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Feature Review | Previous Articles
October 2003


The benchmark reports for the risk of microbial keratitis with overnight wear of low Dk or conventional soft contact lenses

Serina Stretton, PhD et al

Science Writer,
The Cooperative Research Centre for Eye Research and Technology


Although the absolute risk of microbial keratitis with wear of soft contact lenses is low, the total number of contact lens wearers world-wide is enormous and it is this large population of wearers that makes the risk of microbial keratitis with lens wear a serious public health concern. The US Food and Drug Administration first approved 30-nights of consecutive lens wear in 1981. In the following decades, the number of lens wearers increased dramatically and so too did the number of reports of contact lens-related microbial keratitis in both professional publications and the general media.

The first population-based studies to estimate the relative and absolute risk of microbial keratitis were conducted in the US by Schein, Poggio and colleagues and were published in 1989.1,2 As the first population-based studies, they were instrumental in the US Food and Drug Administration’s decision to reduce approval for low Dk soft lenses from 30-nights consecutive wear to 6-nights in 1989. The absolute risk of microbial keratitis was calculated from prospective data collected from surveys of all ophthalmologists practicing within New England over 4 months in 1987. The annualized incidence of microbial keratitis with low Dk soft lenses was estimated to be 4.1 (95% CI, 2.9 – 5.2) per 10,000 daily wearers and 20.9 (95% CI, 15.1 – 26.7) per 10,000 extended wearers. These studies differed from the pre- and post-market studies that had gone before in that they surveyed all cases of infection and were not biased by specific inclusion criteria usually placed on subjects in clinical trials, or by the more intense observation and follow-up that clinical trial subjects receive during enrolment. However despite these differences, the estimated risk of microbial keratitis with soft contact lens wear in Poggio et al.’s study1 was similar to incidence determined from a compilation of retrospective pre-market study data3 (Table 1).

Source Study period Daily wear

Low Dk soft lenses
Extended wear

Low Dk soft lenses
Pre-market data
United States 1980-1988 5.2 (0 – 15.4) 18.0 (8.2 – 27.8) MacRae et al. 19913
Post-market data
New England Jun – Sep, 1987 4.1 (2.9 – 5.2) 20.9 (15.1 – 26.7) Poggio et al. 19891
Sweden Sep – Nov, 1993 2.2 (0.4 – 3.9) 13.3 (4.1 – 22.6) Nilsson and Montan 19946
West of Scotland May – Dec, 1995 2.7 (1.6 – 3.7) -  
The Netherlands Apr – Jun, 1996 3.5 (2.7 – 4.5) 20.0 (10.3 – 35.0) Cheng et al. 19995
Hong Kong Apr 1997 – Aug 1998 3.1 (2.1 – 4.0) 9.3 (4.9 – 13.7) Lam et al. 20024
Table 1. Annualised incidence of contact lens-related microbial keratitis per 10,000 contact lens wearers (95% Confidence interval).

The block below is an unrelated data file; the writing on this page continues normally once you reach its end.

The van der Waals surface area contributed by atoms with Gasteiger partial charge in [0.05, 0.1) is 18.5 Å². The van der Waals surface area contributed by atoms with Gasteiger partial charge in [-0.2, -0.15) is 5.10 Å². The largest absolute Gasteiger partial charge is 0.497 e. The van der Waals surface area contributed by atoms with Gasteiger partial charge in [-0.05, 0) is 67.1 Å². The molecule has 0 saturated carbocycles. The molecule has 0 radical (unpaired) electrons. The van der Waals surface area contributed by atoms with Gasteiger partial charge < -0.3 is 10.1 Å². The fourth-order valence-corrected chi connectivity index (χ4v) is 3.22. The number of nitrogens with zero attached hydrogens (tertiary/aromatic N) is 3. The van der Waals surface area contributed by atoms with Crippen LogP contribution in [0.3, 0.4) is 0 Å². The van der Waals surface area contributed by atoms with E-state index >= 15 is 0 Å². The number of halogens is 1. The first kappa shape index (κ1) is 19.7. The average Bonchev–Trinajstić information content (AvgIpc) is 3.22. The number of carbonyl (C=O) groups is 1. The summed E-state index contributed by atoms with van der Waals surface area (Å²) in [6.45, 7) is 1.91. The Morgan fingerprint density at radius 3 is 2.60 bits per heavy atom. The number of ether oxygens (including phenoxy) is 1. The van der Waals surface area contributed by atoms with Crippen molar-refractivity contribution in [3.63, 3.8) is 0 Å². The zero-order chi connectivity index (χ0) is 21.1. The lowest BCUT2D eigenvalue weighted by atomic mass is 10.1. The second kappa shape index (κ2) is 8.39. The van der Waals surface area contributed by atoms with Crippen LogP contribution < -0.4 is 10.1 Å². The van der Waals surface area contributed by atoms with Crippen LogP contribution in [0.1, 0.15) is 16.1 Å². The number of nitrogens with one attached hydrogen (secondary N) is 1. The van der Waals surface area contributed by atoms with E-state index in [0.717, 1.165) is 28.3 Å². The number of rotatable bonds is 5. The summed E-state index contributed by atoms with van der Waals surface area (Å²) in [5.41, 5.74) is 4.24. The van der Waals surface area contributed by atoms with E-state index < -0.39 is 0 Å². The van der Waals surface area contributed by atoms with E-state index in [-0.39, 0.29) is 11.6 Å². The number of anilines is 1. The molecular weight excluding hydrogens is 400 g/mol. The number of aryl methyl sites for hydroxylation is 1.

Over the ensuing decades, there have been several more studies, predominantly from Europe or North America, all reporting remarkably similar rates for microbial keratitis with low Dk soft lenses for both daily and extended wear (Table 1). The most recent study, by Lam et al. reported the annualized incidence of microbial keratitis from Hong Kong.4 This is the first report from Asia, and interestingly the incidence of keratitis with daily wear in this study [3.1 (95% CI, 2.1 – 4.0) per 10,000 wearers] was comparable to previous reports, yet the incidence with extended wear was half [9.3 (95% CI, 4.9 – 13.7) per 10,000 wearers] that of previous reports. The reason for this difference in the risk of microbial keratitis with extended wear is most likely because extended wear in Hong Kong was limited to 6-nights of consecutive wear, whereas extended wear in Poggio et al.’s study was up to 30-nights and in Cheng et al. and Nilsson and Montans’ studies5,6 was defined as up to 14-nights of consecutive wear.

The difficulty in differentiating between microbial keratitis and contact lens induced peripheral ulcer (CLPU) has the potential to cause an over-estimation of the risk of microbial keratitis with contact lens wear. For most of the studies included in this review, the definition for microbial keratitis was based on clinical assessment. This was necessary because practitioners often treat empirically without culturing and in many cases ulceration can be culture negative. Microbial keratitis was defined by Poggio et al.1, Cheng et al.5 and Nilsson and Montan6 as an epithelial defect with underlying infiltration of the corneal stroma and by Lam et al.4 was defined as a stromal infiltrate (> 1 mm in diameter) but not necessarily with an overlying epithelial defect. However the impact of incorporating sterile events in these studies was likely to be negligible. This is because there were no differences in the incidence of keratitis with daily wear between Seal et al.’s study7, which used a culture-proven definition for microbial keratitis, and the other studies.